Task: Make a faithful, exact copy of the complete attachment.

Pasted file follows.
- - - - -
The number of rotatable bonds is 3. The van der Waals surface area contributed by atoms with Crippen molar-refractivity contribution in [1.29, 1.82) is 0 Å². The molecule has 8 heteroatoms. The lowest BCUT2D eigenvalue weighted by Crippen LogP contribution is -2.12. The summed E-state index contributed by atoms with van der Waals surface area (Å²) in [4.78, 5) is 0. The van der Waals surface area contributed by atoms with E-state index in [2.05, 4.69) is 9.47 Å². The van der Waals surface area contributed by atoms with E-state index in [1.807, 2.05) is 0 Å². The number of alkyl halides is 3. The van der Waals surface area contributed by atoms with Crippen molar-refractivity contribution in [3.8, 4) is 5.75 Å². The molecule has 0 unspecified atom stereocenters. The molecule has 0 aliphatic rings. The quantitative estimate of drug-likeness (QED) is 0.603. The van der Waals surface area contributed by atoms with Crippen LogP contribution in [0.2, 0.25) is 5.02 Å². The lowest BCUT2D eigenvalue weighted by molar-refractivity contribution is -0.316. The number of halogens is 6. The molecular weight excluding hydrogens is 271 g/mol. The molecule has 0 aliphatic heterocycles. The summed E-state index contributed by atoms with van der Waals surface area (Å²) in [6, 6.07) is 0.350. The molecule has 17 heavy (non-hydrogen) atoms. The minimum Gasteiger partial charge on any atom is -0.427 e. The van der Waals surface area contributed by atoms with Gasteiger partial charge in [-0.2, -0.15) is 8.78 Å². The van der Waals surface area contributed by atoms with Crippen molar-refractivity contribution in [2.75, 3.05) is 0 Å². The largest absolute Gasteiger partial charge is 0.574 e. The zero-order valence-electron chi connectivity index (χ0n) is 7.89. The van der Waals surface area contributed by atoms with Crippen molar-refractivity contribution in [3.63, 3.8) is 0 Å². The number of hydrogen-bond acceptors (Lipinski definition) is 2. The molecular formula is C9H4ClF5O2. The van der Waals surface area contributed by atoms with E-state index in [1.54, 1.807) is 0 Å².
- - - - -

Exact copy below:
The number of rotatable bonds is 3. The van der Waals surface area contributed by atoms with Crippen molar-refractivity contribution in [1.29, 1.82) is 0 Å². The molecule has 8 heteroatoms. The lowest BCUT2D eigenvalue weighted by Crippen LogP contribution is -2.12. The summed E-state index contributed by atoms with van der Waals surface area (Å²) in [4.78, 5) is 0. The van der Waals surface area contributed by atoms with E-state index in [2.05, 4.69) is 9.47 Å². The van der Waals surface area contributed by atoms with E-state index in [1.807, 2.05) is 0 Å². The number of alkyl halides is 3. The van der Waals surface area contributed by atoms with Crippen molar-refractivity contribution in [3.8, 4) is 5.75 Å². The molecule has 0 unspecified atom stereocenters. The molecule has 0 aliphatic rings. The quantitative estimate of drug-likeness (QED) is 0.603. The van der Waals surface area contributed by atoms with Crippen LogP contribution in [0.2, 0.25) is 5.02 Å². The lowest BCUT2D eigenvalue weighted by molar-refractivity contribution is -0.316. The number of halogens is 6. The molecular weight excluding hydrogens is 271 g/mol. The molecule has 0 aliphatic heterocycles. The summed E-state index contributed by atoms with van der Waals surface area (Å²) in [6, 6.07) is 0.350. The molecule has 17 heavy (non-hydrogen) atoms. The minimum Gasteiger partial charge on any atom is -0.427 e. The van der Waals surface area contributed by atoms with Gasteiger partial charge in [-0.2, -0.15) is 8.78 Å². The van der Waals surface area contributed by atoms with Crippen molar-refractivity contribution in [2.75, 3.05) is 0 Å². The largest absolute Gasteiger partial charge is 0.574 e. The zero-order valence-electron chi connectivity index (χ0n) is 7.89. The van der Waals surface area contributed by atoms with Crippen molar-refractivity contribution in [3.63, 3.8) is 0 Å². The number of hydrogen-bond acceptors (Lipinski definition) is 2. The molecular formula is C9H4ClF5O2. The van der Waals surface area contributed by atoms with E-state index in [1.54, 1.807) is 0 Å².